This solution creates a new integer array named “rotatedArray” and assigns it the values of each index from the original array. (Line 2)

We return the new array on line 3 to solve the problem.

Coding Bat – posNeg

This exercise requires that the program look at two given integers and a boolean. If the Boolean is TRUE AND both integers are negative, then TRUE is returned. If the Boolean is FALSE only 1 integer can be negative for to return TRUE.

Here is the code that you start with:

public boolean posNeg(int a, int b, boolean negative) {

}

As you can see, we start with 2 integer variables named “a” and “b” and a boolean named “negative”.

public boolean posNeg(int a, int b, boolean negative) {
  if (negative){
    if (a < 0 && b < 0){
      return true;
    } else {
      return false;
    } 
  } else if ((a < 0 && b > 0) || (a > 0 && b < 0)) {
    return true;
  } else {
    return false;
  }
}

This solution utilizes a nested if/then structure. Starting on line 2, we say IF the Boolean negative is TRUE, then proceed to line 3. If it is FALSE, we would jump to line 8.

On line 3, we now check to see if both “a” AND “b” are negative (less than 0). If they are, TRUE is returned (line 4). If they are not, FALSE is returned (lines 5-7).

Line 8 is executed if the Boolean on line 3 is FALSE. Line 8 looks to see if “a” is negative and “b” is positive OR “a” is positive and “b” is negative. If either case is TRUE, then TRUE is returned (line 9). If neither statement on line 8 is TRUE, then FALSE is returned (lines 10-12).

Coding Bat presents the following as their solution:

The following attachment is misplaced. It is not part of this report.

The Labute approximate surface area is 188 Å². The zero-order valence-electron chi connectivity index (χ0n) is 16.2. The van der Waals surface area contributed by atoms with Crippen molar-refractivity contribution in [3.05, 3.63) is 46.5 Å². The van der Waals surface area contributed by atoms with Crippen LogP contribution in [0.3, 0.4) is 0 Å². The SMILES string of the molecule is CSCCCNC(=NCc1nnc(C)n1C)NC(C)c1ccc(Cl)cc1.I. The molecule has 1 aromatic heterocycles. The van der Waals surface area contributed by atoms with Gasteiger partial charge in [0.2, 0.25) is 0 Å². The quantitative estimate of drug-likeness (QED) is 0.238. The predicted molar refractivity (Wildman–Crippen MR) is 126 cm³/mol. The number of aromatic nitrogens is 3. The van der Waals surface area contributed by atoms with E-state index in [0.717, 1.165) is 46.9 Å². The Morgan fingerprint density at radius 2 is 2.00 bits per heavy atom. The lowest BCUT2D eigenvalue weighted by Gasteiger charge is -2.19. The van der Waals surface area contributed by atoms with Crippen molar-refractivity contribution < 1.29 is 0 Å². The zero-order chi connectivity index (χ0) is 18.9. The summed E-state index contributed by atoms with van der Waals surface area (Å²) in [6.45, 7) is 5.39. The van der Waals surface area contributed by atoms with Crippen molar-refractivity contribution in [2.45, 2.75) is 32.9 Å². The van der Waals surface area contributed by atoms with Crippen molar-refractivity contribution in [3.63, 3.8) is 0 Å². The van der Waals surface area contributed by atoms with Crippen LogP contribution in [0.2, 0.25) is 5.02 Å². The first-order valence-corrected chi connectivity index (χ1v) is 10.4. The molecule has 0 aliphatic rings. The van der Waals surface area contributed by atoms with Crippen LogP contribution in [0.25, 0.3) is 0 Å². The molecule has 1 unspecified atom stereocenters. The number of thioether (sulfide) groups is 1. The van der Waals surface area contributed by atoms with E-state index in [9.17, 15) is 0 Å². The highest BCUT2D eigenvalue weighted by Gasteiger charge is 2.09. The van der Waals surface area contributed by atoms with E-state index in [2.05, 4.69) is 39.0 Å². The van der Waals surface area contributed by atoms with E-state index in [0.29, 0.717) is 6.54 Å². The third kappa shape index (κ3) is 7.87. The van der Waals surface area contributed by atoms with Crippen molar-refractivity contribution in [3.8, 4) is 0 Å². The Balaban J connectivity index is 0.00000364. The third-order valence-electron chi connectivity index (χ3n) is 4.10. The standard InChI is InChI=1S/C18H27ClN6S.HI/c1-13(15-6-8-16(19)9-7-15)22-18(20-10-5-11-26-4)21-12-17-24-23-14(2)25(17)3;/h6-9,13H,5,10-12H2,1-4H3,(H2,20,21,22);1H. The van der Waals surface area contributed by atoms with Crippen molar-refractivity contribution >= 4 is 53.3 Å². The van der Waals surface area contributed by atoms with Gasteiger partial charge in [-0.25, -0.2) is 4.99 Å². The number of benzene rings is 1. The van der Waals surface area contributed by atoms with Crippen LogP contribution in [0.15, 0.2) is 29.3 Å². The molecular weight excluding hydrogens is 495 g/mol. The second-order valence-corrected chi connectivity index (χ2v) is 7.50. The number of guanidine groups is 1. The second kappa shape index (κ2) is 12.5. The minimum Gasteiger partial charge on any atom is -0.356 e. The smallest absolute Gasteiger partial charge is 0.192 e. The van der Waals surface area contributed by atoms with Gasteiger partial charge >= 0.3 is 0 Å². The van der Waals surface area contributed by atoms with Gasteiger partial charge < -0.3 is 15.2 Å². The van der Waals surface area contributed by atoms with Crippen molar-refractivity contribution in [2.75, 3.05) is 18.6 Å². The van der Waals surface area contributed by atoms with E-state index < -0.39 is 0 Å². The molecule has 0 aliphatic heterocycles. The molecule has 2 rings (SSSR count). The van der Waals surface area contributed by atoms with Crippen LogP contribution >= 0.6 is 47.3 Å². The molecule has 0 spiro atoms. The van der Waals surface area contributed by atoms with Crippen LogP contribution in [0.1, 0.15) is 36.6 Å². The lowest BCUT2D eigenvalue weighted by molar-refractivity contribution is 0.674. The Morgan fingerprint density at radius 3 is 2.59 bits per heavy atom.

public boolean posNeg(int a, int b, boolean negative) {
  if (negative) {
    return (a < 0 && b < 0);
  }
  else {
    return ((a < 0 && b > 0) || (a > 0 && b < 0));
  }
}

In this solution, line 2 is identical to our line 2. However, their line 3 is shorter version of our lines (3-7). If both “a” AND “b” are not negative, then a FALSE is returned, otherwise a TRUE is returned.

Their lines 5-7 are our lines 8-12 and work the same way.

Coding Bat – Arrays Cluster 1

Today, while I was attending meetings, I assigned my students to complete 4 Coding Bat logic exercises.

CODING BAT – COMMONEND

This exercise requires that the program return TRUE if the first integers or last integers of two given arrays are the same, otherwise, FALSE will be returned.

Here is the code that you start with:

public boolean commonEnd(int[] a, int[] b) {

}

We start with two integer arrays named “a” and “b”.

public boolean commonEnd(int[] a, int[] b) {
  int arrayALength = a.length;
  int arrayBLength = b.length;
  int lastA = a[arrayALength - 1];
  int lastB = b[arrayBLength - 1];
  int firstA = a[0];
  int firstB = b[0];
  if(firstA == firstB || lastA == lastB){
    return true;
  }
  return false;
}

The solution above starts by calculating the length of each array (lines 2 and 3). Remember, whenever you are asked to do anything with the “end” or “last” items, you will almost always need to calculate the length.

On lines 4 & 5, we are establishing variables to hold the last index of each array and lines 6 & 7 are holding the first index of each array.

Finally, lines 8 through 10 are a conditional statement comparing the first indices of each array and the last indices of each array. If either of them are equal, a TRUE is returned. However, if neither is TRUE, then FALSE is returned.

CODING BAT – MAKELAST

This exercise requires that the program calculate the length of a given array and create a new array that is double that length populated with zeros with the exception of the last index. The last index is to populated with the last index of the first array.

Here is the code that you start with:

public int[] makeLast(int[] nums) {

}

We start with a single integer variable named “nums”.

public int[] makeLast(int[] nums) {
 int arrayLength = nums.length;
 int arrayFinalLength = arrayLength * 2;
 int arrayLast = nums[arrayLength - 1];
 int[] num = new int[arrayFinalLength];
 num[arrayLength - 1] = arrayLast;
 return num;
}

As always, since we are asked to do some operation with the “last” or “end”, we must calculate the length of the array. This is done on line 2.

On line 3, we created a variable to hold the length of the new array, which is double the length of the original array.

Line 4 is where we capture the last index of the original array.